The species are mostly shrubs, though some are herbaceous, and a few can become small trees up to 5–6 m (16–20 ft) tall. Most are dry-season or winter deciduous. The leaves are pinnate with 5–31 leaflets and the terminal leaflet present. Leaf sizes vary from 3–25 cm (1.2–9.8 in). The flowers are small, produced on racemes 2–15 cm (0.79–5.9 in) long.
Several of them and especially Indigofera tinctoria and Indigofera suffruticosa are used to produce the dye indigo. Colonial planters in the Caribbean grew indigo and transported its cultivation when they settled in the colony of South Carolina. Exports of the crop did not expand until the mid-to late 18th century. When Eliza Lucas Pinckney and enslaved Africans successfully cultivated new strains near Charleston it became the second most important cash crop in the colony (after rice) before the American Revolution. It comprised more than one-third the value of all exports.
Several species of this group are used to alleviate pain. The herbs are generally regarded as an analgesic with anti-inflammatory activity, rather than an anodyne. Indigofera articulata Gouan (Arabic Khedaish) was used for toothache, and Indigofera oblongifolia Forsskal (Arabic "Hasr") was used as an anti-inflammatory for insect stings, snakebites, and swellings.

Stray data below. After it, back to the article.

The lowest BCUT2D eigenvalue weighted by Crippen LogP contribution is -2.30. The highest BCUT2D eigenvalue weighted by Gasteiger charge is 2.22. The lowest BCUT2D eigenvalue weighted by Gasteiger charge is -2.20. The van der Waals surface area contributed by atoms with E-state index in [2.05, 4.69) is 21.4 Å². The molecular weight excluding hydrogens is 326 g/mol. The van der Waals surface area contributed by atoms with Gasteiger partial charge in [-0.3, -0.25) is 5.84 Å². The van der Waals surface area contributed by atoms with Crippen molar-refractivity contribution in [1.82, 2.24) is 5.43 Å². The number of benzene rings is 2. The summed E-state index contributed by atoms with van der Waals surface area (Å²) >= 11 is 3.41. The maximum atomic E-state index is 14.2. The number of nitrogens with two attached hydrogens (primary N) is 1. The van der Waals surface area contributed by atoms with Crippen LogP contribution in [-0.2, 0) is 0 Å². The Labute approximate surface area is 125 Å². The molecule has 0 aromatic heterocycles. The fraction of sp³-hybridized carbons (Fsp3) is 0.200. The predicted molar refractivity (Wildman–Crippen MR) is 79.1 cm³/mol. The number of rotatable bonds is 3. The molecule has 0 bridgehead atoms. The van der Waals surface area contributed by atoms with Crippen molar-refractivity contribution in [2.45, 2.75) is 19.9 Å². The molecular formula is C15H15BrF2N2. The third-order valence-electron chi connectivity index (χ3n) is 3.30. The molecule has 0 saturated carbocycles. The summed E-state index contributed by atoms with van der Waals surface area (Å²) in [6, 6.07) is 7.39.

In Indonesia, especially Sundanese ethnic traditionally use Indigofera tinctoria L called as "tarum" as dye for batik. The use of tarum had faded away since Dutch colonialism introduce artificial colour.
Selected species 
See also 
Baptisia (false indigo), a related genus
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Further reading 
- Kumar, Prakash. Indigo Plantations and Science in Colonial India (Cambridge University Press, 2012) 334pp
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- "Tico Ethnobotanical Dictionary". Retrieved 2007-06-16.
- "(syllabus: Duke University)".
- see references 8–9 in "Antimicrobial Activity of Indigofera suffruticosa".
- US 6083509 "Phytodrug for management of peptic ulcer and methods of preparing and using same"
- Bussmann, R. W., et al. (2006). Plant use of the Maasai of Sekenani Valley, Maasai Mara, Kenya. J Ethnobiol Ethnomed 2 22.